I am finding it harder and harder to understand and justify FileMaker's business model over time. This is the second year in a row that FileMaker has substantially increased the cost of doing business. It increased its licensing costs accross the board last year and tripled the cost of concurrent licensing this year.
FileMaker targets three types of customers: those that develop and use custom solutions in-house; those that develop custom solutions for use by customers; those that develop solutions for resale. I mostly belong to the third type.
My solutions help my customers coordinate activities with their service providers. The interface files are mostly device-specific. Why? Because every user, from my customers to their services providers, performs a narrow set of tasks and each set of tasks is best served by a specific device.
There are many differences between FileMaker Pro, FileMaker Go and WebDirect. Development cost advantages fizzle if interface files target multiple platforms with the same feature set. Want to produce PDF files or import between tables? WebDirect is a pain. Want to scan barcodes? Only FileMaker Go has you covered out of the box. Want to perform a replace on the web? FileMaker Pro is a pain.
I sell to businesses that coordinate with other businesses. How am I expected to count the number of users? How am I suppose to justify a cost for hundreds of users to my customers when FileMaker Go and WebDirect are limited to 100 concurrent connections?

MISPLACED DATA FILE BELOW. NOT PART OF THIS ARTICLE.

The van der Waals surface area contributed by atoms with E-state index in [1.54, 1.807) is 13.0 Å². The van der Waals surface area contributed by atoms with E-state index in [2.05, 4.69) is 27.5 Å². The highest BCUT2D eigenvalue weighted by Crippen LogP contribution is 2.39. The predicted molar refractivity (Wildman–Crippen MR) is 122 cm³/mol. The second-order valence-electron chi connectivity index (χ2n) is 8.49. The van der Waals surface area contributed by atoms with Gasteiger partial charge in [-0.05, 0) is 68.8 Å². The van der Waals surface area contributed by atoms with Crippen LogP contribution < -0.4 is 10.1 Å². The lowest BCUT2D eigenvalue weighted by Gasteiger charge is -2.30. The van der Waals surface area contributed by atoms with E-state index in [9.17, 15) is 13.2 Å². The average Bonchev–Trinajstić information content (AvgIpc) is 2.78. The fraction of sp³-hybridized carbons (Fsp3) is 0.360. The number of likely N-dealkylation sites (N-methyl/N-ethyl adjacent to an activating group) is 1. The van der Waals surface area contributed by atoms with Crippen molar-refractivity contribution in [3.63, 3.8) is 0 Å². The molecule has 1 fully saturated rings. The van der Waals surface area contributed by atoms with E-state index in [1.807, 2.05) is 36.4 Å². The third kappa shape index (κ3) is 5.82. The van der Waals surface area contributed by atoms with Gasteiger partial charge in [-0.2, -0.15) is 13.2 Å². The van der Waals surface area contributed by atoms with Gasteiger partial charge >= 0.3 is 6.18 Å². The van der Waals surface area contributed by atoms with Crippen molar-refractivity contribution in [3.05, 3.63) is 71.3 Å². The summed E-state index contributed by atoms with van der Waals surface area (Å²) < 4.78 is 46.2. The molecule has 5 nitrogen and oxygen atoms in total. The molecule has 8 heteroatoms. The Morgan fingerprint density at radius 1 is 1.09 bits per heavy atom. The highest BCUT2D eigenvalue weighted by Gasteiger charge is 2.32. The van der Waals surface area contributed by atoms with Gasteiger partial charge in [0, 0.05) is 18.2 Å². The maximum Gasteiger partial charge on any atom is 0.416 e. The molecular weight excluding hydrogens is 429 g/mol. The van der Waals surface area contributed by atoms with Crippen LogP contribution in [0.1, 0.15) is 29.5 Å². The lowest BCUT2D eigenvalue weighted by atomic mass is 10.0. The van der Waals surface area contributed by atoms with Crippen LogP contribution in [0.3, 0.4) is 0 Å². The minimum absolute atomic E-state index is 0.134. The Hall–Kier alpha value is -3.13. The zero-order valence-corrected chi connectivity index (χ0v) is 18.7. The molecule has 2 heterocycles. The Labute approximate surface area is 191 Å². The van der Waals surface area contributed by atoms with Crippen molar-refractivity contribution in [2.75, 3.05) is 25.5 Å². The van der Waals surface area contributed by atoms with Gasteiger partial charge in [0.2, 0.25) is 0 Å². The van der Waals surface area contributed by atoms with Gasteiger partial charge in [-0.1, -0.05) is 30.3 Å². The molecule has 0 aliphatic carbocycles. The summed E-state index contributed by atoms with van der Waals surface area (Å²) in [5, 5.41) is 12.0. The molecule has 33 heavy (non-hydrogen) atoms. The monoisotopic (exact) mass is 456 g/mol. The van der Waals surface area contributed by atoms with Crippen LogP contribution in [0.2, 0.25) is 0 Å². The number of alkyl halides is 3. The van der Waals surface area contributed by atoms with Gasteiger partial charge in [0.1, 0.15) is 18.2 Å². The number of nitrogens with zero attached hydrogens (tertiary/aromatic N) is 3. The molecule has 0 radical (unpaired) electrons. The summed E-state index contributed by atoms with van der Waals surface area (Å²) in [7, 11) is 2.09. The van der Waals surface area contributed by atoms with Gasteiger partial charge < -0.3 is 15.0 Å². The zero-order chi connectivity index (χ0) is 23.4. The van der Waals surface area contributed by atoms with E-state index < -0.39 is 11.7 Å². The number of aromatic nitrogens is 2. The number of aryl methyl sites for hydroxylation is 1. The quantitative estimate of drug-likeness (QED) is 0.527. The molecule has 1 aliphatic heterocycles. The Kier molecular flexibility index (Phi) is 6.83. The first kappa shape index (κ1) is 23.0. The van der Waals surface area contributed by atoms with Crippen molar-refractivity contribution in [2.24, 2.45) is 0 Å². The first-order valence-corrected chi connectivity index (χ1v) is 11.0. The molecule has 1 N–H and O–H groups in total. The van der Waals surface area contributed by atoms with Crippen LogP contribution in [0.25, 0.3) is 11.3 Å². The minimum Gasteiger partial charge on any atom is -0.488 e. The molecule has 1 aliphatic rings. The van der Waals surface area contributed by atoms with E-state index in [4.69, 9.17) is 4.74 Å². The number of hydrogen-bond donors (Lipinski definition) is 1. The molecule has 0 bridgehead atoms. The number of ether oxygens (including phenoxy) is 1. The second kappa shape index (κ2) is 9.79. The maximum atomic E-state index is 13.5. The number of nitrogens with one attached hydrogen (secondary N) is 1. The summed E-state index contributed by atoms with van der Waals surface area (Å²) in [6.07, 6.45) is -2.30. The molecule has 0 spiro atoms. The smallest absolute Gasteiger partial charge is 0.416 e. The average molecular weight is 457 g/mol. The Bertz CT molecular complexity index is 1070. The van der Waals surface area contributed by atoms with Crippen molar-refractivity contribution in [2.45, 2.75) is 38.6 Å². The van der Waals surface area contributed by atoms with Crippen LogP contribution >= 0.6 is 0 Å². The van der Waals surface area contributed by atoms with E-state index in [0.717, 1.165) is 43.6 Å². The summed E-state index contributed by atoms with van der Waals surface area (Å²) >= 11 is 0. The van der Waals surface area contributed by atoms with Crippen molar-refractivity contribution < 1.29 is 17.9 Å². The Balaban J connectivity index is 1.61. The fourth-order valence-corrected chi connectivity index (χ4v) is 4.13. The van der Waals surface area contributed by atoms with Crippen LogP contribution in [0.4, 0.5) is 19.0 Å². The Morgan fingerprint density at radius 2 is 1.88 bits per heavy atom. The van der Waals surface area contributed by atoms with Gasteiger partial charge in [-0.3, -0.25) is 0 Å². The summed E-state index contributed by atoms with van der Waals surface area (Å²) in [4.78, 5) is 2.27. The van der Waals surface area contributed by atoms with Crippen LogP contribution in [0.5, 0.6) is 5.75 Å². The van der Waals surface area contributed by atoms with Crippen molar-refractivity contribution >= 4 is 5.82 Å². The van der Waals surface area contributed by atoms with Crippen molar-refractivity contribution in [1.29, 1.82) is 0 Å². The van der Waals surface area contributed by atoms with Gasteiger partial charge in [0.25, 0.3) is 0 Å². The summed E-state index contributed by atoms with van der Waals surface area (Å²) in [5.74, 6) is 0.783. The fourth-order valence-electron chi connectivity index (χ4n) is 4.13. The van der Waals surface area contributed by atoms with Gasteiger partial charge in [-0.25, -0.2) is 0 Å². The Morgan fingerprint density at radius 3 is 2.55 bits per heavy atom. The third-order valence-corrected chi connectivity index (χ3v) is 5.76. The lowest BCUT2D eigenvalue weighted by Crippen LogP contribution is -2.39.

Concurrent licensing still exists of course. Only it now costs CAD$2656.23 monthly to host 100 concurrent connections. That is one third the cost of a developer's salary. Who here can afford to add three developers per ten customers?
There is a solutions bundle agreement that reduces the cost for resellers. That does not change the fact my costs tripled this year. I am also required to register as a FileMaker Business Alliance (FBA) member. While FBA membership has its advantages, it also has its drawbacks.
We avoid mentioning FileMaker to our clients. IT departments kill proposals that say FileMaker before any arguments abouts its merits can take place. They refuse to add FileMaker Pro or Server to their list of approved corporate applications if a department dares purchase it. FileMaker Pro is a support nightmare to install and manage for all users in a WAN environment.
I find it strange that FileMaker targets resellers with a development tool yet makes decisions that substantially increase its developers' business costs. Its rationale for providing a user-centric licensing model was based on a study of its customers. I doubt that study applies to solution resellers.